Health knowledge made personal
Join this community!
› Share page:
Go
Search posts:

Mock Rye Takes The Lead...

Posted Jan 01 2010 5:15am

Well. I was going to be on top of things, but, I got sick again. I’ve been plagued by constant nosebleeds daily and finally the inevitable happened - a sinus infection. Yup. Knew it. Not to mention that the muscles in my wrist are now damaged due to work. Oh well, c’est la vi. That, however, won’t prevent me from cooking so there, neh. I couldn’t hold back any longer. I needed to post this recipe for everyone because even I still can’t believe I created this. Apparently, a gas stove is a miracle worker for bread making. Either that, or I just got lucky, or I’m just that good.

We can reproduce decent sandwich bread and buy some as well. I know there’s one that I can’t remember for the life of me that I do enjoy because it reminds me of potato bread. Tune in later for a recreation of that recipe. Anywho, I sat down and skimmed through recipes for rye bread. What’s in rye bread besides, well rye: another flour we can’t have? Well, a lot of random ingredients, actually, and I wasn’t about to buy a pre-made mix. So I dimply dissected a recipe and my bread was born.

That was, oh, two days ago and it’s almost gone. Phillip thought it was wonderful, too. So, what goes good on Rye Bread? Nearly anything can, but, the cream of the crop sandwich that calls for rye is The Reuben. Have I mentioned my Portabello Reuben yet? So, frickin’ fantastic! Don’t be alarmed at the many ingredients in the recipe. I’m telling you, it’s easier than it looks, almost like a dump recipe.

Multi Grain Mock Rye
2/3 whole grain sorghum flour
1/3 cup Garbanzo bean flour
¼ cup teff flour
½ cup potato starch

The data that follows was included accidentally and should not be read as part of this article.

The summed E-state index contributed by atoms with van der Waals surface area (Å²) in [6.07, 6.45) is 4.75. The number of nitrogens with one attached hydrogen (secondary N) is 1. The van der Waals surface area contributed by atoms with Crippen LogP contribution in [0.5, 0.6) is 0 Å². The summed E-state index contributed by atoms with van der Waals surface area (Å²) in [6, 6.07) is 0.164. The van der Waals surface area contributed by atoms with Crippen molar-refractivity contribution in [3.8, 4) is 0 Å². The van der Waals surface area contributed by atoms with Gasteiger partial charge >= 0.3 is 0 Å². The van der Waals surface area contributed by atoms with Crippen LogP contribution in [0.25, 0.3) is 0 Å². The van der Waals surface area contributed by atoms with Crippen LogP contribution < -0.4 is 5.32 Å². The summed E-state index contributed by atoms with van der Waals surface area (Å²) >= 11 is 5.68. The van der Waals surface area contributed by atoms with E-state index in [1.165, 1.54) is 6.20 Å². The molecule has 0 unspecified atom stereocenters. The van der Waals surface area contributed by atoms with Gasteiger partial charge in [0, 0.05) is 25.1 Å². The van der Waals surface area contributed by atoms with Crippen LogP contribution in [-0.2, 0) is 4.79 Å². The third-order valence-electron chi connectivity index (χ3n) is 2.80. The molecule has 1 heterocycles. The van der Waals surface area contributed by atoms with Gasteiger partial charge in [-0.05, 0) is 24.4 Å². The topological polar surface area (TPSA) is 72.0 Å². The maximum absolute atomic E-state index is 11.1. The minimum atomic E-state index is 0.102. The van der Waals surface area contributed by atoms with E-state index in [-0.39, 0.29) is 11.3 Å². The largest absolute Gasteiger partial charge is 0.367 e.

¼ cup corn starch
½ cup tapioca flour
2 tsp xanthan gum
¼ cup of cocoa powder
¼ tsp salt

1 packet of active dry yeast
1 tbsp agave nectar
1 warm water cup - 110 degrees
¾ cups water
¼ cup melted nondairy margarine
2 eggs, beaten
1 tsp vinegar
1 tbsp molasses
2 tsp caraway seeds
1 tbsp orange zest
½ tsp onion powder
¼ cup sesame seeds
¼ cup raw sunflower seeds

First, combine the rapid rise yeast with 1 cup of water(temperature of 110) and then whisk in the 1 tbsp of agave nectar. Let that rise for 10 minutes or until the yeast froths.

Preheat your oven to the lowest temperature possible. Once it reaches that temperature, turn it off. This provides a nice warm environment for the dough to rise.

While the yeast is feasting, combine all your dry ingredients into a mixing bowl. After 10 minutes, add the yeast and the remaining liquid ingredients: margarine, water, eggs, vinegar, molasses. Knead for 7 minutes at medium speed. Stop the machine, scrape it down, and then, add the flavorings/seasonings: orange zest, seeds, and onion powder. Knead for another 8 minutes.

Once a total of 15 is up, transfer the dough into your desired sized loaf pan (I think mine was a 9x5), cover it with a oil sprayed piece of cling wrap, and let it rise for 45 minutes or longer. I was doing something so I let it sit in there for a few minutes more. More is better than less when it comes to dough proofing.

Pre-head your oven to 375 degrees and bake it for 45 to 50 minutes. Mine went fast in my new oven as opposed to what it did in my electric stove. I also noticed it raised better. I can’t say for sure that it was due to that or not, but, it came out flippin amazing that I continuously murmured, “it’s so beautiful”.

And it was good. Oh, so very good. So earthy and definitely multigrain tasting. Think back if you’ve ever had a good old fashion rustic multigrain bread. Not the cheap store stuff, but a real oven baked bread. That’s the taste you’re receiving here, my friends. Enjoy.
P. S. If you know Speed Racer, you might get the joke of the title (Mock Rye, Mock Five..yeah..lame)
Post a comment
Write a comment:

Related Searches